This is the second article in two weeks which seems to intentionally avoid the true issue as to why some "Christians" bear the label of "haters" when it comes to gay equality. Last week, an "interfaith" website, Beliefnet, attacked the Southern Poverty Law Center for designating several religious right organizations as hate groups. Beliefnet made it seem that SPLC "unfairly labeled these groups as "haters" because they "merely" disagreed with gay equality. The site did not talk about how the organizations spread propaganda and lies about the gay community.

While the article by The Christian Post did not attack SPLC and did mention the exact reasons why it named certain religious right organizations as hate groups, it did not go into enough detail before opening the floor to representatives of these groups to ramble on about how much they "love" gay folks. And the irony is that it was printed the same day in which a supposed "pro-family" expert was busted in front of Congress for misrepresenting a study to make the case against same-sex households.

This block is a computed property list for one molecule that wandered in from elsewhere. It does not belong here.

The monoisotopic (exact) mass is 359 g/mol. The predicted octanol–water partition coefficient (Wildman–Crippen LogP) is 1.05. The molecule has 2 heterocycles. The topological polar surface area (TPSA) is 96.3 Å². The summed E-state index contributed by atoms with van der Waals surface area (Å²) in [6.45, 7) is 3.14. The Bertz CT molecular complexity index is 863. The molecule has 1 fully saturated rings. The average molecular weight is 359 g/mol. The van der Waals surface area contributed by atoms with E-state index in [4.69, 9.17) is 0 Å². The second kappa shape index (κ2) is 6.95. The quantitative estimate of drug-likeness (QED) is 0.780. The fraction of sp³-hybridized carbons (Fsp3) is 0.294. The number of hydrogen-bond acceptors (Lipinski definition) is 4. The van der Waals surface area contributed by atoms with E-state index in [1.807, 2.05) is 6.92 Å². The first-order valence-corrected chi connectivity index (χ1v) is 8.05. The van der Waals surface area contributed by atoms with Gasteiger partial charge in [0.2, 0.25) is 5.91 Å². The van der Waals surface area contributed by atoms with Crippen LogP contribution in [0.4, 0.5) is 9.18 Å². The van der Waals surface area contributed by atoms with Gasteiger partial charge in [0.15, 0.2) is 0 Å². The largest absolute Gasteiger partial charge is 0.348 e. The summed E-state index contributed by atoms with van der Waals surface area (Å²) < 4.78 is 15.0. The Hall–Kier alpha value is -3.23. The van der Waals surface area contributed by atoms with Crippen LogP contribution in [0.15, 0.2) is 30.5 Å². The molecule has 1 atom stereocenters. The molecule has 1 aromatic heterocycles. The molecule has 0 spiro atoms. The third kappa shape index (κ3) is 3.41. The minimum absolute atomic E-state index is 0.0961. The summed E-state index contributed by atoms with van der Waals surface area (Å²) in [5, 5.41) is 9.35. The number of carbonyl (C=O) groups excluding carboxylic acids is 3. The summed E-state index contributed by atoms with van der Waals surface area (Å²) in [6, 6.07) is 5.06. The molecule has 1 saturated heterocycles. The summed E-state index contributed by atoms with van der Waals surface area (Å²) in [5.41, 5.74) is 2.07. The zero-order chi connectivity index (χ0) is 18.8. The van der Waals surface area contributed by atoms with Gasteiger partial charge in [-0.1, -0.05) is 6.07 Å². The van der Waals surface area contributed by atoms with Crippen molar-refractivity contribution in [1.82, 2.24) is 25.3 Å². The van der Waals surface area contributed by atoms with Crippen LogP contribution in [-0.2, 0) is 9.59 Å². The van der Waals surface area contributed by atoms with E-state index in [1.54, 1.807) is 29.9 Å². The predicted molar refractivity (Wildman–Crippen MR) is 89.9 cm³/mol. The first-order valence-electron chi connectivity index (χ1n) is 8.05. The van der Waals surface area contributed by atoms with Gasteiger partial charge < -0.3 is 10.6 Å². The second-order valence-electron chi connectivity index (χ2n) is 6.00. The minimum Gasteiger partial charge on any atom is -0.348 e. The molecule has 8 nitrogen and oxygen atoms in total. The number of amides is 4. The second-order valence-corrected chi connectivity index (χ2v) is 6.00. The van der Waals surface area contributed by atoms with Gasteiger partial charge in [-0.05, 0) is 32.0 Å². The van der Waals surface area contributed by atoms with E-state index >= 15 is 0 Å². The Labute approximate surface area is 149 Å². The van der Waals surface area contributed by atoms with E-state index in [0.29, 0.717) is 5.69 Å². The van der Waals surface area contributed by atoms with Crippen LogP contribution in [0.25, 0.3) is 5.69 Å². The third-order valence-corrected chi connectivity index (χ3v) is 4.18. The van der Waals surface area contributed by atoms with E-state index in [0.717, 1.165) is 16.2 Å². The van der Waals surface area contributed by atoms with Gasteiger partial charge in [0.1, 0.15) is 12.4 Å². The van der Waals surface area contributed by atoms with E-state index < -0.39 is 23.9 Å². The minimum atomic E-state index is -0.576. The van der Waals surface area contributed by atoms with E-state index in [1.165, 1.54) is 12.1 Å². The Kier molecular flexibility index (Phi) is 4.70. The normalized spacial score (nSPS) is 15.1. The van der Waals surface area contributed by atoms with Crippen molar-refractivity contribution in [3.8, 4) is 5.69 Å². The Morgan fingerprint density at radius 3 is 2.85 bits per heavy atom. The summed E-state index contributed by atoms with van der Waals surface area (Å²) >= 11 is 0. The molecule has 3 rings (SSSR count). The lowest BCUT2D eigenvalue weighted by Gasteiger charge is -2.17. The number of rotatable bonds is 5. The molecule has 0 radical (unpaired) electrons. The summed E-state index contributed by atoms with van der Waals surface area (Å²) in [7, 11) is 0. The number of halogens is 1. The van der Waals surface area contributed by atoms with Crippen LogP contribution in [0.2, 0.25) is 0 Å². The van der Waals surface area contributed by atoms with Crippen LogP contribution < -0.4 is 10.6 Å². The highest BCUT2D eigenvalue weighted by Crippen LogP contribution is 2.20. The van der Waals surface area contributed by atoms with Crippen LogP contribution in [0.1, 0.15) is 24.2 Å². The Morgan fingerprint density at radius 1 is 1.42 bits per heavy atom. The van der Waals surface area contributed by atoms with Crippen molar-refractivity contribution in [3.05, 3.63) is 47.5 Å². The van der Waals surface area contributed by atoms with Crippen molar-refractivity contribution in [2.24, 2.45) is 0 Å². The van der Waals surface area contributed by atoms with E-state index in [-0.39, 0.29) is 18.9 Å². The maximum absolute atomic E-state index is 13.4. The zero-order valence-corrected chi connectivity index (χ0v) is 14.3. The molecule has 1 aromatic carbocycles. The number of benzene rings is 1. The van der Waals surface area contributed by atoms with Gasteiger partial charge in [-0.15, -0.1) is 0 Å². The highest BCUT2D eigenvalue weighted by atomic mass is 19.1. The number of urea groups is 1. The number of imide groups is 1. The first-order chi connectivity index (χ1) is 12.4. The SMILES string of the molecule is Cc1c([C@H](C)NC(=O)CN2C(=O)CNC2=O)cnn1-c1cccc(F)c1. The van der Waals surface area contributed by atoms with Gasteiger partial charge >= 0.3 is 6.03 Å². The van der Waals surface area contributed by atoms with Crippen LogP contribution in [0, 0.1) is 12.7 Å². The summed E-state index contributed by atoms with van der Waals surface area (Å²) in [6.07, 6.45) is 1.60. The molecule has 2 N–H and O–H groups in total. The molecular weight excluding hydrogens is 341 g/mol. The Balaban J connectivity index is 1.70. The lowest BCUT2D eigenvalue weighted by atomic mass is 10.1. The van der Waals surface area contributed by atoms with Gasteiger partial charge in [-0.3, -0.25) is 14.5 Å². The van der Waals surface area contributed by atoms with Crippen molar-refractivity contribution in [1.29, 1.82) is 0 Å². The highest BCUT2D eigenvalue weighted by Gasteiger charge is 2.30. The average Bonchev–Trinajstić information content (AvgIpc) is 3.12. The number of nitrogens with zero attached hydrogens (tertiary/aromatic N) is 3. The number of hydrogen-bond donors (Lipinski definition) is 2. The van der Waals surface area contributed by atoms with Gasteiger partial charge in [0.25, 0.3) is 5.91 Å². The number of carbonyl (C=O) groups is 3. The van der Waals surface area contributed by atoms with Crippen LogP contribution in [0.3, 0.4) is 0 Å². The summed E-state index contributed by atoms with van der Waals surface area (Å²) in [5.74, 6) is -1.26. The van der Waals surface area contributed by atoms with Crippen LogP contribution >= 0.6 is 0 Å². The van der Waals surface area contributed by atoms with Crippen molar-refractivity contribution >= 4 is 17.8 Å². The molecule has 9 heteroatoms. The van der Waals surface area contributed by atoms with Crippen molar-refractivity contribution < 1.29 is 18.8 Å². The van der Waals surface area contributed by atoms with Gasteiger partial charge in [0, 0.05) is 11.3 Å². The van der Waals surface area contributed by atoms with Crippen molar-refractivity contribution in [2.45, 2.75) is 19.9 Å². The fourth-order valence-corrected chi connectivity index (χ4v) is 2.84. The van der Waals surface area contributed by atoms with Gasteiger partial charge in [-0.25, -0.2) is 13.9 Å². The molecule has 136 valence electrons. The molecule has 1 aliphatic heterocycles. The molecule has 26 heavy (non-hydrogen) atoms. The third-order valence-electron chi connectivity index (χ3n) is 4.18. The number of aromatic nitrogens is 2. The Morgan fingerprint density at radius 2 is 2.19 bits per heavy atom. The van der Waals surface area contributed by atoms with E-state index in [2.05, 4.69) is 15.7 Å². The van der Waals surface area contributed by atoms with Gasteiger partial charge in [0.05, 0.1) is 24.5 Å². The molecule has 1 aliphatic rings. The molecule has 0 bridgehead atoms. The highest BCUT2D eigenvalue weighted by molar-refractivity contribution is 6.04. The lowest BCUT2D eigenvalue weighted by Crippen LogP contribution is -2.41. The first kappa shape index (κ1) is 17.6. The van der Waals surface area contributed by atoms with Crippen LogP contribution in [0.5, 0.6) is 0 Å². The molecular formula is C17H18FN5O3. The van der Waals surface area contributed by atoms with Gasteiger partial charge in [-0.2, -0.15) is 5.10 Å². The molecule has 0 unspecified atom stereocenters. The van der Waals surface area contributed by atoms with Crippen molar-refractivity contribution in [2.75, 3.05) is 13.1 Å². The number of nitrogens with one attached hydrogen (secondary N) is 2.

Until true Christians address those in their midst who spread lies about the gay community - i.e. we recruit children, we are diseased ridden monsters out to destroy American society, we have a short lifespan, we have lots and lots and lots of sex, we want to wreck the idea of marriage, we want to "force people to accept us" - they should expect the labels of "haters" and "bigots" to be thrown not only with frequency, but also with accuracy.